There's no doubt that as decision-makers TCC judges are a class act, but will that make them good mediators? The Chartered Institute of Arbitrators thinks not

"What do you think of our bright idea?" the judges in the Technology and Construction Court said 12 months ago. "We are willing to offer our services not only as construction industry judges but as mediators, too."

All this was set to music; the judges were Gilbert & Sullivan, and hid behind the curtain. The show bombed. Rebranded it is back on at The Strand. The title "mediator" has gone, to be replaced by "court settlement process". True, it doesn't have the same twang about it, but nevertheless the judges have come out. The fact is they want to be mediators.

In the audience taking notes is the "practice and standards committee" of the Chartered Institute of Arbitrators. The judges asked them what they thought of the show. The committee has been a tad too frank. They won't buy the headline "court settlement process". It is mediation dressed up to pretend not to be. Oh dear: rumbled.

But more than that, the Chartered Institute of Arbitrators wants it hoofed off the stage. Mind you, my Auntie Nell, that wily old bird, did ask an awkward question: "Does the Chartered Institute of Arbitrators make money out of mediators?" she asked. Er … well they run training course that cost several thousand pounds a head, and they do charge a lump of cash to appoint a mediator from its own mediator panel …

So the Chartered Institute of Arbitrators want the TCC judges to keep to judging, but forget mediating. First of all, mediators dress differently. I mean to say, how many judges can rustle up jeans and T-shirt with a picture of Che Guevara on the front and "Give it to them babe!" on the back? Yes, that's what mediators wear when on duty.

Next, mediators are cajolers. They warm the parties up with leg-pulls and wisecracks. They get the parties to love them. The mediator becomes a pal, a confidant and a mate. Now then, how may judges can do all that one day and switch the next to being a judge?

Credit: Simone Lia

Credit: Simone Lia

The Chartered Institute of Arbitrators' lambasting isn't quite like that of course. It simply points out that mediation requires different skills from that of judging. The exams are harder for judging. Mediators are only asked one question: "What's your name?" The pass mark is 50%.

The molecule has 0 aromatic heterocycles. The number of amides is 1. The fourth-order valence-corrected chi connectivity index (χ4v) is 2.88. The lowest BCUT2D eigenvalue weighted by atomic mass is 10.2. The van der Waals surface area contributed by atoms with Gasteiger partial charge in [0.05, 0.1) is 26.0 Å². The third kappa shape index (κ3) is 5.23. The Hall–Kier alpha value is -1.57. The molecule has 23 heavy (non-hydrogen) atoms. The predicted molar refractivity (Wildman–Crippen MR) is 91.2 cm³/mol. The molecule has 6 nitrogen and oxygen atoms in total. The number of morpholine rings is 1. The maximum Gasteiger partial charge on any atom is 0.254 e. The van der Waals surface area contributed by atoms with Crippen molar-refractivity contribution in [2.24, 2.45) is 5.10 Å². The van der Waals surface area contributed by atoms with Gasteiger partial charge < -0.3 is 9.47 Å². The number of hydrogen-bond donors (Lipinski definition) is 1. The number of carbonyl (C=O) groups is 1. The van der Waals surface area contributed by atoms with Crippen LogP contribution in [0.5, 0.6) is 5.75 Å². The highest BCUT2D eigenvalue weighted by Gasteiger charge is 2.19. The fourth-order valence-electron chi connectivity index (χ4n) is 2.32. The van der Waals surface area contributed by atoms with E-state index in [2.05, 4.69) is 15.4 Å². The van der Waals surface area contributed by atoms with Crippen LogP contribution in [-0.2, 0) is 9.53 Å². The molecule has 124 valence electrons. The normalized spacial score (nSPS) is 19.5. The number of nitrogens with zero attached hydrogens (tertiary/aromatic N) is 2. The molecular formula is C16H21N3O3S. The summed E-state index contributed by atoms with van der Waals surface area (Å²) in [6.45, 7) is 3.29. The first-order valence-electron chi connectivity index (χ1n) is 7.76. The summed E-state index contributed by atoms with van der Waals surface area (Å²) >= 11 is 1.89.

Chartered Institute of Arbitrators simply point out that mediation requires different skills from that of judging. The exams are harder for judging

"Judges are fiduciary custodians of our system of justice", announces the Chartered Institute of Arbitrators loftily. "Judges are members of a team appointed by the state to decide disputes according to law. They are chosen for their judging skills, remunerated by the state and provided with premises and staff to maximise their efficiency in administering justice."

At this point, Auntie Nell chimed in, "doesn't mean to say a judge can't be a damn good mediator, does it?" But the Chartered Institute of Arbitrators points to a pronouncement by a Harvard professor: "Good mediators should begin by explaining the interests of the parties with a view to ‘creating value' [that's all about enlarging the pie before dividing it] and such value creation requires training and experience different from what judges usually have. The skills required of judges and mediators are sufficiently different that we cannot assume a first-rate judge will turn out to be a first-rate mediator."

Auntie Nell winked again. "My dear, it's a great way to deal with a second-rate judge."

Then the Chartered Institute of Arbitrators got to: "This will threaten public confidence in the court … allowing judges to mediate cases can cause mischief to the point of compromising both the impartiality and neutrality of the court and the appearance of impartiality and neutrality."

The mischief arises even though the judge as mediator will never be the same as the judge as judge; the mischief is because some judges leak. "It would be unrealistic to expect the public to think that a judge mediating a case would never pass comment concerning the mediation, however innocuous or off-hand it may seem at the time, to another judge. Even if no such comment were made, the public is likely to suspect that it was made and the court will fall into disrepute as a result." That Harvard professor described this as "the problem of leakage in a small, clubby court".

My Auntie Nell has begun to giggle.